Deglman Hall didn’t think so. They respectfully returned the koozies — along with a letter of explanation — to the CSU executive team. The argument they make is convincing, and is one that all campus organizations should consider. The first few weeks of a new student’s campus experience are very important and tend to set a tone for the rest of the year. New freshmen are already exposed to cultural influences that embrace underage drinking on campus as the norm. Why would we need this idea to be reinforced by any organization that freshmen are told represents them and their interests on campus? Whether underage drinking is actually the norm at Creighton is irrelevant. It is safe to say that Creighton, as a wet campus, has nothing against the safe and legal consumption of alcohol. Further, there is little it can do to stop unsafe and illegal consumption that occurs outside of its authority. However, the university has specific policies against underage drinking on campus and provides educational tools to encourage smart decision everywhere, at all times. Since CSU falls under the Division of Student Life, it sends the message to students
Stone Age Cartoons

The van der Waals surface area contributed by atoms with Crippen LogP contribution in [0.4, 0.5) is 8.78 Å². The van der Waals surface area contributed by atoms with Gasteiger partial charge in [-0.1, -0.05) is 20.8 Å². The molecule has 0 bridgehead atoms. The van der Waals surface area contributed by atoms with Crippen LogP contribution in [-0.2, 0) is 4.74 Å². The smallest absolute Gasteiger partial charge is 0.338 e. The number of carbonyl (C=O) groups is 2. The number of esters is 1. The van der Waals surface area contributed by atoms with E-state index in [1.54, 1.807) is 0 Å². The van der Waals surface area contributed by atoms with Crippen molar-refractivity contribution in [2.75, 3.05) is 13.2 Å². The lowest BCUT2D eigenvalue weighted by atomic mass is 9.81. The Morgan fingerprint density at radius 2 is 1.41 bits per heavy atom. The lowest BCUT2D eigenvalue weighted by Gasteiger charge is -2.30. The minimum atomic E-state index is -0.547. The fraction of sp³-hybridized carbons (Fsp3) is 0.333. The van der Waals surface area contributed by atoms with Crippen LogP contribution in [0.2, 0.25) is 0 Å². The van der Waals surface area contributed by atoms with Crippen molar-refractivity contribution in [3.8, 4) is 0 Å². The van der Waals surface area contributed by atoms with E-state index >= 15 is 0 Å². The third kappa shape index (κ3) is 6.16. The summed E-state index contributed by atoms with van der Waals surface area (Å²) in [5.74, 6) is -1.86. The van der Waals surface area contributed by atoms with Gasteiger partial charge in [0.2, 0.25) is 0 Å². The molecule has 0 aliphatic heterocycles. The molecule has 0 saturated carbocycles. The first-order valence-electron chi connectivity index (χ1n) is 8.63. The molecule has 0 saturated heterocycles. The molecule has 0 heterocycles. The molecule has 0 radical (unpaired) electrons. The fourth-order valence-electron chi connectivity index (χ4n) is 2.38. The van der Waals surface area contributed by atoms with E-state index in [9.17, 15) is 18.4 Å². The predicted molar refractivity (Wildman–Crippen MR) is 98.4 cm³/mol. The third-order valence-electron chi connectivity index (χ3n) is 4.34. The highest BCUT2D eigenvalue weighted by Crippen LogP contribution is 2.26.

that Creighton is happy to say one thing but do another. It undermines respect for the institution. It may be reasonably argued that koozies serve just as well to keep a soda cold as anything else. While this is true, it’s hard to deny the strong connotation that exists between koozies and alcohol, much like other products associated with drinking culture. For instance, if an organization were to hand out bottle openers, it’s doubtful many people would be running home to use them to open up their glass bottles of Coca-Cola. There is little doubt that the leadership behind the purchase of these koozies had only the best of intentions in providing a practical gift to our new freshmen. Unfortunately, this gift unintentionally provided an undesirable first impression of what Creighton stands for and how it operates. Reducing a student’s perception of extracurricular life at Creighton to a koozie is disingenuous to the hard work of many other groups and organizations on campus. Hopefully people will use this as a reminder that their organizations’ actions are extensions of the university, and should try to live up to its values.